Psychology and Psychotherapy: Theory, Research and Practice

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Volume 88 Issue 1 (March 2015), Pages 1-126

Open access support groups for people experiencing personality disorders: Do group members' experiences reflect the theoretical foundations of the SUNproject? (pages 87-104)


The SUN Project is an innovative, open access support group, based in the community, for people experiencing personality disorders, developed in response to UK Department of Health policy advocating improvements in personality disorders services. The aim of this article is to critically explore where and how the theoretically informed model underpinning the SUN Project is reflected in the view and experiences of people attending the project.


This article reports an in‐depth, qualitative interview‐based study employing a critical realist approach.


As part of a larger study about self‐care and mental health, in‐depth qualitative interviews were held with 38 people new to the SUN Project, and again 9 months later. Data were extracted that were relevant to core components of the project model and were subjected to thematic analysis. The critical realist approach was used to move back and forth between empirical data and theory underpinning the SUN project, providing critical insight into the model.


Participant accounts were broadly concordant with core components of the SUN Project's underlying model: Open access and self‐referral; group therapeutic processes; community‐based support; service users as staff. There were some tensions between interviewee accounts and theoretical aspects of the model, notably around the challenges that group processes presented for some individuals.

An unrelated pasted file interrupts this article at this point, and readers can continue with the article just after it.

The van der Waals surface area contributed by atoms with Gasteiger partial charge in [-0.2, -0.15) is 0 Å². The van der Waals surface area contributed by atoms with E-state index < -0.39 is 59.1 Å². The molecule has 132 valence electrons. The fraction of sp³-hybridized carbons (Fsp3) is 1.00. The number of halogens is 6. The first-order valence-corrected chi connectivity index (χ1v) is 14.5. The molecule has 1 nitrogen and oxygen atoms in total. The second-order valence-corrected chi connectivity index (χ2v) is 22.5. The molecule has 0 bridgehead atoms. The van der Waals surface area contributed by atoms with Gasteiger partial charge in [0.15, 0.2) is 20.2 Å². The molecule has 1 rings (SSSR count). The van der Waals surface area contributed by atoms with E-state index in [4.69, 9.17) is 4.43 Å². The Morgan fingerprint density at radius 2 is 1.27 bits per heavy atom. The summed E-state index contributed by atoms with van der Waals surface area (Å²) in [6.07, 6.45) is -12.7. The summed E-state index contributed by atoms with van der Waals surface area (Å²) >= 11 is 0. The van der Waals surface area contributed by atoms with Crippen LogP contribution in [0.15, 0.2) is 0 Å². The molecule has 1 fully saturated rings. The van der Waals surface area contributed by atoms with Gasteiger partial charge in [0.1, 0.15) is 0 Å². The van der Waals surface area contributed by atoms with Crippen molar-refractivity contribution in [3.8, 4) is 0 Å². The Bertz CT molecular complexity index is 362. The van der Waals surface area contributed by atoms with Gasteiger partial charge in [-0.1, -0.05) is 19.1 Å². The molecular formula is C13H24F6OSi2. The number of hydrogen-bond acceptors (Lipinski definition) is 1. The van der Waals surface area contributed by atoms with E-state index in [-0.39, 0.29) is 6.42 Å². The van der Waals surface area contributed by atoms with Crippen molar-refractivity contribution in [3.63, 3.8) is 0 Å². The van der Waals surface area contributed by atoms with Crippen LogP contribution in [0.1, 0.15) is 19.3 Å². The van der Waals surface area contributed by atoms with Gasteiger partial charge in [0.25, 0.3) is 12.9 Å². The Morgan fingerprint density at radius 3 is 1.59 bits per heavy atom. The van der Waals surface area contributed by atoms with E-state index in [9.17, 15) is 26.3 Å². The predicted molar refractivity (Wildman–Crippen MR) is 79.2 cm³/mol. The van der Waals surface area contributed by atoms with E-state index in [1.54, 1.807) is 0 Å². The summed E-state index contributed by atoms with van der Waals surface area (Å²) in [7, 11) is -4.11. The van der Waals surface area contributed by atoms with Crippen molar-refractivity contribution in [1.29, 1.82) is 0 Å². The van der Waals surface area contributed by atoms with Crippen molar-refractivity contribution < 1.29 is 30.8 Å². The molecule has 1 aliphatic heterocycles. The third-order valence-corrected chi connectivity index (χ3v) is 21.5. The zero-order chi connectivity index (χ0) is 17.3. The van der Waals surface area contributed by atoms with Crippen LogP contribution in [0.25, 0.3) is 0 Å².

The model underlying the SUN Project is useful in informing good practice in therapeutic, community‐based peer support groups for people experiencing personality disorders. Careful consideration should be given to a limited multi‐modal approach, providing focused one‐to‐one support for vulnerable individuals who find it hard to engage in group processes.

Practitioner points

  • Facilitated peer support groups based in the community may act as a powerful therapeutic resource for people experiencing personality disorders.
  • Promoting open access and self‐referral to support groups may increase feelings of empowerment and engagement for people experiencing personality disorders.
  • Some individuals experiencing personality disorders who could potentially benefit from therapeutic groups may need focused one‐to‐one support to do so.

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